It is important to always be promoting the partnership and each other’s capabilities in order to win more business from a client.

Although many professional services firms offer a variety of services, less than 40% of their clients are aware of this.

If you don’t tell your clients about the services you offer, they will probably go to one of your competitors who does. It’s important to keep your clients up to date on what you have to offer so that they don’t go elsewhere.

The former client stage is not inevitable, it is avoidable in many cases.

In order to be successful in finding a partner, you need to understand not only what role they will play, but also what you bring to the relationship.

Think about what content you can offer to your potential partners to help them close any gaps in their buyer journey map.

Probing for Prospective Partner Information

Scroll through their social media accounts. Now that you have a list of prospects, you need to research each one. Start by looking at their website, and then scroll through their social media accounts. Then ask yourself:

  • Do their services meet your clients’/audience’s needs without competing with yours?
  • Do any of your services meet their clients’ needs?
  • What new value proposition can you offer clients by joining forces?
  • Do they develop high-quality educational content? 
  • How do they promote their services? Through what channels?
  • Is their brand a good match for yours—ie, is their reputation, values, and style in sync with your firm’s?
  • Do they partner with your competitors?
  • Do they have an engaged audience on social media?
  • Do they externally publish and speak at conferences?

Developing Strategic Partnerships

1. Understand the Deliverables

Before you sign a partnership agreement, you should figure out what you need from the partnership and make sure that each side knows what they are responsible for delivering. Understand your partner’s goals for the partnership and how the partnership fits into their business strategy.

Focus on the following elements to start your partnership off on the right foot:

Maintain transparency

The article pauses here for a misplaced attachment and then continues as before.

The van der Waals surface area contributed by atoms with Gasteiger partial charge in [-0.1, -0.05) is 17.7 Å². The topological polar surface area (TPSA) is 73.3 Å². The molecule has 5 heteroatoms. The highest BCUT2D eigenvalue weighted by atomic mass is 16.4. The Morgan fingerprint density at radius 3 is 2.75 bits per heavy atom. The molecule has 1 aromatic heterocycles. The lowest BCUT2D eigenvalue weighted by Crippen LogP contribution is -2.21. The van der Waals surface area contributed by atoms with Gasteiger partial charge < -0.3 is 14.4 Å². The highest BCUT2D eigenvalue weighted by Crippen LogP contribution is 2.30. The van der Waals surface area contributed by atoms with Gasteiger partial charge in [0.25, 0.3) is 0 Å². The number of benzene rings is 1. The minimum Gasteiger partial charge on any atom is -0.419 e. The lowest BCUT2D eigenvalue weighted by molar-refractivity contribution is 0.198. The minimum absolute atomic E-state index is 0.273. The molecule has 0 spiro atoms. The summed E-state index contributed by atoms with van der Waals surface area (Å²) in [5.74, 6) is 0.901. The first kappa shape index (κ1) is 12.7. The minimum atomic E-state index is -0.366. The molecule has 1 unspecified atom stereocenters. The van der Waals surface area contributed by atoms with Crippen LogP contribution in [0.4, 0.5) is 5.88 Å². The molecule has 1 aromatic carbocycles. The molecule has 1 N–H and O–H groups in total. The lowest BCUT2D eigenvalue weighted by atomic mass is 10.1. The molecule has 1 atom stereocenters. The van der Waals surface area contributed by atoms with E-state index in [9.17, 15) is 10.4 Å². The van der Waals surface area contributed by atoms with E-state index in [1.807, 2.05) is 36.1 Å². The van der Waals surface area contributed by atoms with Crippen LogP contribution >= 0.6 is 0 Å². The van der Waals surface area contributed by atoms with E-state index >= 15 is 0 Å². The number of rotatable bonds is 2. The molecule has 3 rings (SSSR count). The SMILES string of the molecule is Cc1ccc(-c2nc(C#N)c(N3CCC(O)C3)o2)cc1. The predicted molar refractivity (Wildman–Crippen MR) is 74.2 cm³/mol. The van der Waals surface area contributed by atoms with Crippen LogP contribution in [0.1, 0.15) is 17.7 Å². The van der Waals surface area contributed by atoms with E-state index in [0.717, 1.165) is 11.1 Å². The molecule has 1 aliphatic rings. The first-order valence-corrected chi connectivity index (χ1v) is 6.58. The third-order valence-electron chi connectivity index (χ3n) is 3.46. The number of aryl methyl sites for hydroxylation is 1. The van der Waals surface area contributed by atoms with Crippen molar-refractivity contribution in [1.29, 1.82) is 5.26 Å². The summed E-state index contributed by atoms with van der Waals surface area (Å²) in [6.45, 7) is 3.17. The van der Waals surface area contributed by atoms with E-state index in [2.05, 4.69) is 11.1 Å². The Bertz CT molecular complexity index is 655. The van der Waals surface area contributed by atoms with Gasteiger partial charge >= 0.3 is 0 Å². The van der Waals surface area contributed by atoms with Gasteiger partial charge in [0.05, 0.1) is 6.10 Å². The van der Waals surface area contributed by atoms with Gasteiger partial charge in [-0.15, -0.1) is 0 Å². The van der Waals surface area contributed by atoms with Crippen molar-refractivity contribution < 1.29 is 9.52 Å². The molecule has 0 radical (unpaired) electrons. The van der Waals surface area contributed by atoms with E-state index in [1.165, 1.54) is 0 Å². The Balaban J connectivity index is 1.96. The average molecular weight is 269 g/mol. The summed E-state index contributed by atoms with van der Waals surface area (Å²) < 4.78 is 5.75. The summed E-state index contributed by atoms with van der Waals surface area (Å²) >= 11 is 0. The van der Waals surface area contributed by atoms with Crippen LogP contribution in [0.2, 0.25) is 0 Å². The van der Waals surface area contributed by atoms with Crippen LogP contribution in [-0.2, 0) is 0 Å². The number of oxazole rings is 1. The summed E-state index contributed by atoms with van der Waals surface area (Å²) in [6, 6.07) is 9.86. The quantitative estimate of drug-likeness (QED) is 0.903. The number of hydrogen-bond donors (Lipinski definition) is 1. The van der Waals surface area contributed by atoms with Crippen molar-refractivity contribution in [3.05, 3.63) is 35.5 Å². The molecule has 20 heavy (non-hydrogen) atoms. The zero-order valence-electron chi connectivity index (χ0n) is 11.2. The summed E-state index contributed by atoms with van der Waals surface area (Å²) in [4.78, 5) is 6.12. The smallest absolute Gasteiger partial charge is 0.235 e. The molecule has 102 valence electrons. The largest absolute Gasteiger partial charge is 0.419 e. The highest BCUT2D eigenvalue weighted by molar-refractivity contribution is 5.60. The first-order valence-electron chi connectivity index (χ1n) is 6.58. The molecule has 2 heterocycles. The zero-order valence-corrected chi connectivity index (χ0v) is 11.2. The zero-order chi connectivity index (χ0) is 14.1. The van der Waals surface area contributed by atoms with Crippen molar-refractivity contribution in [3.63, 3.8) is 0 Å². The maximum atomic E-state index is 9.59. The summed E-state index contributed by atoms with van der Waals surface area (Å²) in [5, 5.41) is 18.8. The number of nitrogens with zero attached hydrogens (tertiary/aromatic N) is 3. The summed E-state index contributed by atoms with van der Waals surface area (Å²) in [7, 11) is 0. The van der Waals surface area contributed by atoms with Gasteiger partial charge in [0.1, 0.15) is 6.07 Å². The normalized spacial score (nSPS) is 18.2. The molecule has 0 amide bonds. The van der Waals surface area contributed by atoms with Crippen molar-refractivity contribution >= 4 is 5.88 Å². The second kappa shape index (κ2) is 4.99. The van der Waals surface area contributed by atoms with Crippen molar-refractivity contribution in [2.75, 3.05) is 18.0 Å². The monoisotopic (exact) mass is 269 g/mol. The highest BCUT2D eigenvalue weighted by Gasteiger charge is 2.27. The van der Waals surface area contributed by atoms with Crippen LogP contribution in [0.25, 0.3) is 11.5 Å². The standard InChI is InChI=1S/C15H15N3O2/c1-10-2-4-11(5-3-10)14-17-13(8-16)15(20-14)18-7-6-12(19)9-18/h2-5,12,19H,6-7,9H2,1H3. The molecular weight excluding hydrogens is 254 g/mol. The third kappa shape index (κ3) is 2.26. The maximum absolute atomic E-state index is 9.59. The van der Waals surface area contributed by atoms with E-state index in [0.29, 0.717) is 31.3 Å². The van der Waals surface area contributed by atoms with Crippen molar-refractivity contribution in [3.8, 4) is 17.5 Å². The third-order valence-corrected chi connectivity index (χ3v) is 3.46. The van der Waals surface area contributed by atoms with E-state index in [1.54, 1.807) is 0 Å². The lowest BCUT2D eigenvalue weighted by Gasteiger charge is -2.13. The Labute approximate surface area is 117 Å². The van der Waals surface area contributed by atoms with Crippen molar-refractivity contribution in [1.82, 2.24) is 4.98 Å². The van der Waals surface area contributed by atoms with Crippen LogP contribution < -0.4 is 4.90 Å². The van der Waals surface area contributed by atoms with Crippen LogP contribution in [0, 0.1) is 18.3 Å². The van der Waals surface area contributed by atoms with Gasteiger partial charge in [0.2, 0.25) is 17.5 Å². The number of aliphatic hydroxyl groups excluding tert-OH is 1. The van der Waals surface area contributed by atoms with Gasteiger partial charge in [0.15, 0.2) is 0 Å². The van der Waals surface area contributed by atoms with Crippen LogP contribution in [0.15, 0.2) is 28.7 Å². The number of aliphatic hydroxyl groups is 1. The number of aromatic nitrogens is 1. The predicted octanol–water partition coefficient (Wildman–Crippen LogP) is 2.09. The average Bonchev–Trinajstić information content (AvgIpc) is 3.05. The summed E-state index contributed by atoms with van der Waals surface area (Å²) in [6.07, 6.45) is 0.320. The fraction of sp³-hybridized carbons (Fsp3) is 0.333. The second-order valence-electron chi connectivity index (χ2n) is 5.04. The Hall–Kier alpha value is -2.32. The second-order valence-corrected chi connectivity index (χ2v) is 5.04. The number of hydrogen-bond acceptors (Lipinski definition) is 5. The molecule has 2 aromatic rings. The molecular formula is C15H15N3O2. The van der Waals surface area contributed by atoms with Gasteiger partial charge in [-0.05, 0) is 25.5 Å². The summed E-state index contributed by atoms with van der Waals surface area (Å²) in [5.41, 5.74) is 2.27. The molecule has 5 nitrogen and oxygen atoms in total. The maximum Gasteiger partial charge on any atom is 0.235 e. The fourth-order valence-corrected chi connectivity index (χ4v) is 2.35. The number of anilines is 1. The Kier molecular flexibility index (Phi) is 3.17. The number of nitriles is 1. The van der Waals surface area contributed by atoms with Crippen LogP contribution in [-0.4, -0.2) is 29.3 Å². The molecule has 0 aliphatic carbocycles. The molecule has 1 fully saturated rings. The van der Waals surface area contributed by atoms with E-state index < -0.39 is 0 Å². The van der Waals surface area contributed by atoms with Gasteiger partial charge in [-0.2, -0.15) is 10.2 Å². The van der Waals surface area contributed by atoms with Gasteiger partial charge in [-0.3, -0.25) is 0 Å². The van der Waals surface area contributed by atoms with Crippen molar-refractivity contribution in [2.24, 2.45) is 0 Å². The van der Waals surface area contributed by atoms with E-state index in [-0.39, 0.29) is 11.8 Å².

It is important to be transparent with your negotiation partners and to make sure that you understand their goals. Doing so will help to establish a trusting and visible partnership.

Use the same measures of success 

Try to establish KPIs and measurements of success that both parties agree upon from the start. This will help ensure that both parties are working towards the same goal.

If you each have different goals that can’t be measured in the same way, set additional internal goals to make sure you both deliver what you’ve promised.

Be willing to reset timelines and goals

Not every plan goes as smoothly as intended. There will always be unforeseen issues and setbacks, especially when working with multiple organizations. Show that you’re willing to adjust timelines and goals as needed when problems come up.

just make sure you establish some sort of requirement so that your partner doesn’t take advantage of your generosity. Too many setbacks or a lack of productivity can turn what could have been a profitable partnership into a costly waste of time.

2. Set the Terms of the Deal 

This is the basics of your partnership. If something isn’t fitting correctly, it’s likely to fail. Set terms and consider every possible condition from the beginning.

Thoroughly lay out all investment costs, points of contact, profit sharing, branding guidelines, responsibilities, and any other requirements to ensure the success of the partnership.

3. Be Prepared to Manage Relationships

Fostering relationships is key to maintaining a successful partnership. By addressing new questions and concerns that come up over time, you can keep things running smoothly.

You’ll probably need to help make decisions together, especially if the contract does not say everything that needs to happen.

Ensure that the lines of communication are clear and concise. Determine which key individuals need to collaborate and confirm that they can rely on one another.

If necessary, set up exclusive communications channels for the individuals working between both companies to keep everyone informed.

4. Make Sure Your Partnership is Flexible 

It is important for a good partnership to explore new opportunities to survive. At the start, one method or investment may make the most sense, but a few weeks or months in, something changes.

A new product from the competition, leadership changes, or a setback provides new opportunities.